OpenVPN does not correctly set DNS servers in Kubuntu 18.04 (this may also apply to other Ubuntu flavors, although to date I have only installed Kubuntu 18.04 so cannot confirm this). I have not yet looked in to the reason why this is the case, but it looks like it’s something to do with resolved – something that was introduced with systemd.
The problem becomes apparent when you connect to an OpenVPN server and then cannot access websites, but can ping IP addresses. For example:
$ sudo openvpn --config client.ovpn ... Tue May 15 21:39:09 2018 Initialization Sequence Completed
And then from another terminal tab (or a new terminal instance):
$ ping www.yahoo.com ping: www.yahoo.com: Temporary failure in name resolution $ ping 188.8.131.52 PING 184.108.40.206 (220.127.116.11) 56(84) bytes of data. 64 bytes from 18.104.22.168: icmp_seq=1 ttl=54 time=29.4 ms 64 bytes from 22.214.171.124: icmp_seq=2 ttl=54 time=35.3 ms 64 bytes from 126.96.36.199: icmp_seq=3 ttl=54 time=33.7 ms 64 bytes from 188.8.131.52: icmp_seq=4 ttl=54 time=31.8 ms ^C --- 184.108.40.206 ping statistics --- 4 packets transmitted, 4 received, 0% packet loss, time 3005ms rtt min/avg/max/mdev = 29.487/32.605/35.360/2.195 ms
Solution 1 – Manually Set DNS Servers
The service that manages DNS in systemd is systemd-resolved. You can manually set your DNS servers by editing
/etc/systemd/resolved.conf. For example, to set your DNS to the OpenDNS servers:
[Resolve] DNS=220.127.116.11 18.104.22.168 #FallbackDNS= #Domains= #LLMNR=no #MulticastDNS=no #DNSSEC=no #Cache=yes #DNSStubListener=yes
Save the file and exit your text editor, then restart the systemd-resolvd service:
$ sudo systemctl restart systemd-resolved.service
Your DNS should now be working. To analyze your DNS traffic (i.e. make sure DNS requests are going through your OpenVPN tunnel), first find the name and IP address of your tunnel:
$ ip -o addr | cut -d'\' -f 1 1: lo inet 127.0.0.1/8 scope host lo 1: lo inet6 ::1/128 scope host 2: eno1 inet 10.20.0.2/24 brd 10.20.0.255 scope global dynamic noprefixroute eno1 2: eno1 inet6 fe80::83c4:13d2:1d0a:4769/64 scope link noprefixroute 3: virbr0 inet 10.20.122.1/24 brd 10.20.122.255 scope global virbr0 11: tun0 inet 10.8.0.2/24 brd 10.8.0.255 scope global tun0 11: tun0 inet6 fe80::c21:4634:5033:18a/64 scope link stable-privacy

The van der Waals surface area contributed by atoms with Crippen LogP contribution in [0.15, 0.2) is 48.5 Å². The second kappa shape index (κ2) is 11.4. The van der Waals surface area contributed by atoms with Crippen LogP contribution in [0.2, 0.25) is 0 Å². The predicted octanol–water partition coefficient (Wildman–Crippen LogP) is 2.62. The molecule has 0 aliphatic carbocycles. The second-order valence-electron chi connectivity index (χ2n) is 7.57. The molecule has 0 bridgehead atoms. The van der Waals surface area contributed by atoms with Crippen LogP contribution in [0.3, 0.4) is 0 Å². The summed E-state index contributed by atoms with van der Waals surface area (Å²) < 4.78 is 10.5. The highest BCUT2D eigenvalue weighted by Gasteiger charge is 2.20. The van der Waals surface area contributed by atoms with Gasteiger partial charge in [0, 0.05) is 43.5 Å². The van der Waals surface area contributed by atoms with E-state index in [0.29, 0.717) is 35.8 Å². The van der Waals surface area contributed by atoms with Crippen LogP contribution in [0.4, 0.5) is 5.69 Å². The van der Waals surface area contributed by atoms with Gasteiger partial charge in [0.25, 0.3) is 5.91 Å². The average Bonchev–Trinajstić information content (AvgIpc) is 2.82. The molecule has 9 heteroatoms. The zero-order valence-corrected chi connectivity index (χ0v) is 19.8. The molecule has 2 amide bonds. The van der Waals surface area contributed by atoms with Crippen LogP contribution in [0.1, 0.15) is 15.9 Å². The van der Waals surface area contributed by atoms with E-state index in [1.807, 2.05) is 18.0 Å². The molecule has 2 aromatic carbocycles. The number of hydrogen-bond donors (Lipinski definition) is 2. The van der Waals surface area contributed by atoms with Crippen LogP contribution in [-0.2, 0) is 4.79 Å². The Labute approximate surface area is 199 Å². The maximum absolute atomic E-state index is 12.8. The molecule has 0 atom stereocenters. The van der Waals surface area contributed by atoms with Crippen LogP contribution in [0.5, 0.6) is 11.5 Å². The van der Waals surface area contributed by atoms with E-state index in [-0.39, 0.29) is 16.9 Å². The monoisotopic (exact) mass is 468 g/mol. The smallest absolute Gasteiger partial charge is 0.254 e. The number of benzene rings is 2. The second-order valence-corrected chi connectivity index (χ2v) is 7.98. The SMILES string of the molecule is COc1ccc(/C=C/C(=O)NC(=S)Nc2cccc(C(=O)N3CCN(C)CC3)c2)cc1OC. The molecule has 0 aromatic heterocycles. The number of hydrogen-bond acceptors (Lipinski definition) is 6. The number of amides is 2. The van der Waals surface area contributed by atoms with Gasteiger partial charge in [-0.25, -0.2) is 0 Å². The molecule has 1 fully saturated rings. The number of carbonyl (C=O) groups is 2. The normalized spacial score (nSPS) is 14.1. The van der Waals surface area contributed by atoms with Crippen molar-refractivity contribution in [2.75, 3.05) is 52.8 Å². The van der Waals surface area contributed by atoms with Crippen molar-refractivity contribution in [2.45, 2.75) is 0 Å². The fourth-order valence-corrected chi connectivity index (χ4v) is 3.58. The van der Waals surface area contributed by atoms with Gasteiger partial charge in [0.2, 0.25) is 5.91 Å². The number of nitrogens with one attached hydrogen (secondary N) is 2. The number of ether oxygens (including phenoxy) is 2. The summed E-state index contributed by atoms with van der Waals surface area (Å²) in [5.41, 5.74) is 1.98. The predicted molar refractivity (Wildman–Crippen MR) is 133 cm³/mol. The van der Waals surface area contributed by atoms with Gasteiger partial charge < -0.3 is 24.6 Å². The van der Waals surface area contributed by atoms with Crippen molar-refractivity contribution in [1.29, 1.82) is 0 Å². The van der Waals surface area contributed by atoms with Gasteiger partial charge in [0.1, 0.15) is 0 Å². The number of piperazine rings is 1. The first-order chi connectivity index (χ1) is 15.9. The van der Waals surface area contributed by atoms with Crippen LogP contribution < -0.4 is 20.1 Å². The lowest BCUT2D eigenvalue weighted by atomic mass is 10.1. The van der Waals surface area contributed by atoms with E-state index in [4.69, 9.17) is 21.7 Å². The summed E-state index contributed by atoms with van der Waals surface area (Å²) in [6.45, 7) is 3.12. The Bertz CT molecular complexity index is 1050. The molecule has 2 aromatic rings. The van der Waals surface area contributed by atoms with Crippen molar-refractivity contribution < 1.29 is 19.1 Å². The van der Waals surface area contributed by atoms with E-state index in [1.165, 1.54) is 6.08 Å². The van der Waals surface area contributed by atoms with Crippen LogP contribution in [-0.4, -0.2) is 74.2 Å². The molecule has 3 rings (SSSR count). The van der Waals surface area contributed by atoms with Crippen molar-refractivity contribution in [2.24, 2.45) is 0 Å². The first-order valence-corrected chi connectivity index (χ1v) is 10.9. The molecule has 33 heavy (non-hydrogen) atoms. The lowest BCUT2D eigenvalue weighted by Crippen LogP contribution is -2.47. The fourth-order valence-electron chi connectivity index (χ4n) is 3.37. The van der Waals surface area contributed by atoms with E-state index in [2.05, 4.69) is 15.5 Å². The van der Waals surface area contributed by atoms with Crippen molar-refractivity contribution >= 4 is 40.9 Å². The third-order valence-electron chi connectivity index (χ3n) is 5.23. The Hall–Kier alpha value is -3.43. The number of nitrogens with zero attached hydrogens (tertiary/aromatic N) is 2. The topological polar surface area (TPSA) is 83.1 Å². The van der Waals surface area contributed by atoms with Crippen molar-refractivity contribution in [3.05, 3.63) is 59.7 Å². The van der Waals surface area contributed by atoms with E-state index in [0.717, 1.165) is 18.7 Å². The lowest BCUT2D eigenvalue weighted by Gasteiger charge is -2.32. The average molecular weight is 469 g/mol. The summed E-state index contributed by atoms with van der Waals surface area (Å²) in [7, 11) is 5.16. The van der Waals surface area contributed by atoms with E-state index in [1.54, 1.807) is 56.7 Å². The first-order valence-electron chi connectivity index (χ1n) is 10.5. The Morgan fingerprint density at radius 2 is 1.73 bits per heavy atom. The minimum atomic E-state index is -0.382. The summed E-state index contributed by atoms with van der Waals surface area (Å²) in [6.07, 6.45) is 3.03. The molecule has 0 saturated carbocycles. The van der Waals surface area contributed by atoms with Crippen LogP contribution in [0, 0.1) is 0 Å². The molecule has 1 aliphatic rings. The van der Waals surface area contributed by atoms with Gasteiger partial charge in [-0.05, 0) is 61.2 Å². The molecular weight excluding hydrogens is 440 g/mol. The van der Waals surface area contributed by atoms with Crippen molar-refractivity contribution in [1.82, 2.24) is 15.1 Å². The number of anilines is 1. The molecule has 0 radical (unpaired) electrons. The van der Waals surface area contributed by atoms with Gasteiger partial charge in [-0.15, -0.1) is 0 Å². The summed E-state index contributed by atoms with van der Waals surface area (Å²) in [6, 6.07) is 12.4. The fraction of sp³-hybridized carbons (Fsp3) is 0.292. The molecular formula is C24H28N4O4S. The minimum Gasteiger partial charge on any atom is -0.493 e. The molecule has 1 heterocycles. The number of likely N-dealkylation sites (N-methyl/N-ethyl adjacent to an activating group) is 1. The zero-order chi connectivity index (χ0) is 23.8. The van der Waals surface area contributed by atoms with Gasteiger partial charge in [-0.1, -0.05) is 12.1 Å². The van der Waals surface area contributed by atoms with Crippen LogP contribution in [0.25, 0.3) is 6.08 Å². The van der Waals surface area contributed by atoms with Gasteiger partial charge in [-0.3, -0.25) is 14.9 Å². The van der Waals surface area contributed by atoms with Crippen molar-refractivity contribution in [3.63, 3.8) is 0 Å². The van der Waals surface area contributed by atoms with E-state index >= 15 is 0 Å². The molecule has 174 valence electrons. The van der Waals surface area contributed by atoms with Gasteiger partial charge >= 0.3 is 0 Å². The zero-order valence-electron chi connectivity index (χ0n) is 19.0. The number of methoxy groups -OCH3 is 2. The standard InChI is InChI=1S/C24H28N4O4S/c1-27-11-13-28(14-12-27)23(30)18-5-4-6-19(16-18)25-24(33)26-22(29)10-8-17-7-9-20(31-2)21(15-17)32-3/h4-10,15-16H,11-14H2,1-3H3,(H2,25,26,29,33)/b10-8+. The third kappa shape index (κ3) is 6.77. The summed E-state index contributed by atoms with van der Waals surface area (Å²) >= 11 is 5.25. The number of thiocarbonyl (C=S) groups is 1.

From the above, it can be seen that “tun0” is the name of the OpenVPN tunnel interface (which is pretty standard), and the (version 4) IP address is 10.8.0.2.
Open two terminal windows. In one terminal, use tcpdump to watch how you’re DNS requests are being resolved:
$ sudo tcpdump -n -i tun0 udp port 53
In the other terminal window, ping www.yahoo.com:
$ ping www.yahoo.com
Observe the tcpdump output – DNS requests are definitely being sent out via the OpenVPN tunnel:
$ sudo tcpdump -n -i tun0 udp port 53 tcpdump: verbose output suppressed, use -v or -vv for full protocol decode listening on tun0, link-type RAW (Raw IP), capture size 262144 bytes 22:46:06.745398 IP 10.8.0.2.46492 > 22.214.171.124.53: 49908+ [1au] A? www.yahoo.com. (42) 22:46:06.745443 IP 10.8.0.2.44293 > 126.96.36.199.53: 6508+ A? www.yahoo.com. (31) 22:46:06.745534 IP 10.8.0.2.47191 > 188.8.131.52.53: 22444+ [1au] AAAA? www.yahoo.com. (42) 22:46:06.745572 IP 10.8.0.2.46421 > 184.108.40.206.53: 48421+ AAAA? www.yahoo.com. (31) 22:46:06.774704 IP 220.127.116.11.53 > 10.8.0.2.46492: 49908 3/0/1 CNAME atsv2-fp.wg1.b.yahoo.com., A 18.104.22.168, A 22.214.171.124 (103) 22:46:06.774961 IP 10.8.0.2.51415 > 126.96.36.199.53: 60754+ A? atsv2-fp.wg1.b.yahoo.com. (42) 22:46:06.778239 IP 188.8.131.52.53 > 10.8.0.2.47191: 22444 3/0/1 CNAME atsv2-fp.wg1.b.yahoo.com., AAAA 2a00:1288:110:1c::3, AAAA 2a00:1288:110:1c::4 (127) 22:46:06.778494 IP 10.8.0.2.44693 > 184.108.40.206.53: 61947+ AAAA? atsv2-fp.wg1.b.yahoo.com. (42) 22:46:06.820753 IP 10.8.0.2.52569 > 220.127.116.11.53: 5938+ [1au] PTR? 18.104.22.168.in-addr.arpa. (53) 22:46:06.820831 IP 10.8.0.2.60037 > 22.214.171.124.53: 39315+ PTR? 126.96.36.199.in-addr.arpa. (42) 22:46:06.842059 IP 188.8.131.52.53 > 10.8.0.2.52569: 5938 1/0/1 PTR media-router-fp2.prod1.media.vip.ir2.yahoo.com. (113)
Solution 2 – Add new OpenVPN client Up/Down Script
While looking in to this problem, I came across this github repo.
Most of the steps mentioned in the README are not required. The only thing that is required from that repository is the
update-systemd-resolved file. I prefer to keep the original
update-systemd-resolved file (in /etc/openvpn), so I download the new
update-systemd-resolved to another directory:
sudo mkdir -p /etc/openvpn/scripts sudo wget https://raw.githubusercontent.com/jonathanio/update-systemd-resolved/master/update-systemd-resolved -P /etc/openvpn/scripts/ sudo chmod +x /etc/openvpn/scripts/update-systemd-resolved
Now modify your OpenVPN client file (it might be called something like, for example,
client.ovpn) by changing the up/down lines to point to the newly downloaded
script-security 2 up /etc/openvpn/scripts/update-systemd-resolved down /etc/openvpn/scripts/update-systemd-resolved down-pre
Your DNS should now be working when you connect to your OpenVPN server. You can follow the steps above to use
tcpdump to make sure your DNS is working and not leaking.